The population dynamics of rural areas in the semi-arid region of Brazil has been marked by a drastic decrease in population, especially in the last 50 years. Researchers of the demographic dynamics point out that the great change observed in the last years is the conversion of the generalized rural exodus into a more selective process, which preferentially sends the young and highly productive population to the cities. This selective exodus of young people intensifies the aging of the population, a social phenomenon that marks the most recent period.
Lack of perspective and newly arrived infrastructure in the field, as well as new technologies, have enabled a profound cultural transformation. The new generation, now connected to new references, tends to migrate in search of opportunities away from isolation and hard work in the fields. A large part of the new generation wants to be included in urban and contemporary class society, even as a proletarian and a resident on the periphery of the city, whether small or large. The countryside has aged and rural youth also want access to the assets of other youth.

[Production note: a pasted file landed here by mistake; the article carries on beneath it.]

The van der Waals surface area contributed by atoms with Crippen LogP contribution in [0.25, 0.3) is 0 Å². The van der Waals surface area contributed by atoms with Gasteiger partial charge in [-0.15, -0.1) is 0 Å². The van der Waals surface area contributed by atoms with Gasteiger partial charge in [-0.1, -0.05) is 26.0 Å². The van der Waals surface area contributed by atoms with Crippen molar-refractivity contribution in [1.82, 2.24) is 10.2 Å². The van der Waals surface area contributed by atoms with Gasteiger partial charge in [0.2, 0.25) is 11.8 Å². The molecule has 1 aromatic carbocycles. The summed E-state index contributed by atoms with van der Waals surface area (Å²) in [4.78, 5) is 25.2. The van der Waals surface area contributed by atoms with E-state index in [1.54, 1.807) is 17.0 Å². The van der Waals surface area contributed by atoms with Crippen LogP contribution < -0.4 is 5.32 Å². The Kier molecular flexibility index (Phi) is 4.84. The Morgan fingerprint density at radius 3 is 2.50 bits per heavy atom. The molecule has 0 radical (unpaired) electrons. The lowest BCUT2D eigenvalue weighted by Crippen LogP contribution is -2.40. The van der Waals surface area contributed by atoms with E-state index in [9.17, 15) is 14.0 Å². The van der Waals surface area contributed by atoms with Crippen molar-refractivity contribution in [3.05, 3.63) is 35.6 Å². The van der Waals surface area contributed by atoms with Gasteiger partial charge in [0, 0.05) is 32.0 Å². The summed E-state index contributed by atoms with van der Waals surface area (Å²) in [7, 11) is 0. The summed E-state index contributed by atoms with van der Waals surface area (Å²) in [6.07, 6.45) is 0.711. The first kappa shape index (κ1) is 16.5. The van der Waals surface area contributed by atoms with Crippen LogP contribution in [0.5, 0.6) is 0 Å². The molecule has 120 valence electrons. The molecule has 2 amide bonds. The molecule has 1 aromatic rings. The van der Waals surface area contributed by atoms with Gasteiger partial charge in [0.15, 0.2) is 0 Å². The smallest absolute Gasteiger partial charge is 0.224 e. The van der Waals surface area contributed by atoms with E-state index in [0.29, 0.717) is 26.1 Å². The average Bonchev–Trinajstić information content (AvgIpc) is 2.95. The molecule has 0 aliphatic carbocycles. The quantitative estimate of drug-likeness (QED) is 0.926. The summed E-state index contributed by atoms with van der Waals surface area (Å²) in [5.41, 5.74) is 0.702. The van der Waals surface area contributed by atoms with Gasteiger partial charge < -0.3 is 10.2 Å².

Faced with this emptying, the old generation that remains may be the last representative of traditional culture, permeating survival away from their departed heirs. In this difficulty of convergence between the old and the new, many choose to remain in their places of origin, perpetuating the relationship, even if alone, with their physical and symbolic universe.
The essay Backlands Sertão proposes a reflection on the current context of the traditional populations of the semi-arid country side of Brazil facing the youth exodus and modernization, which materializes in the isolation of its members unable to incorporate new contemporary practices.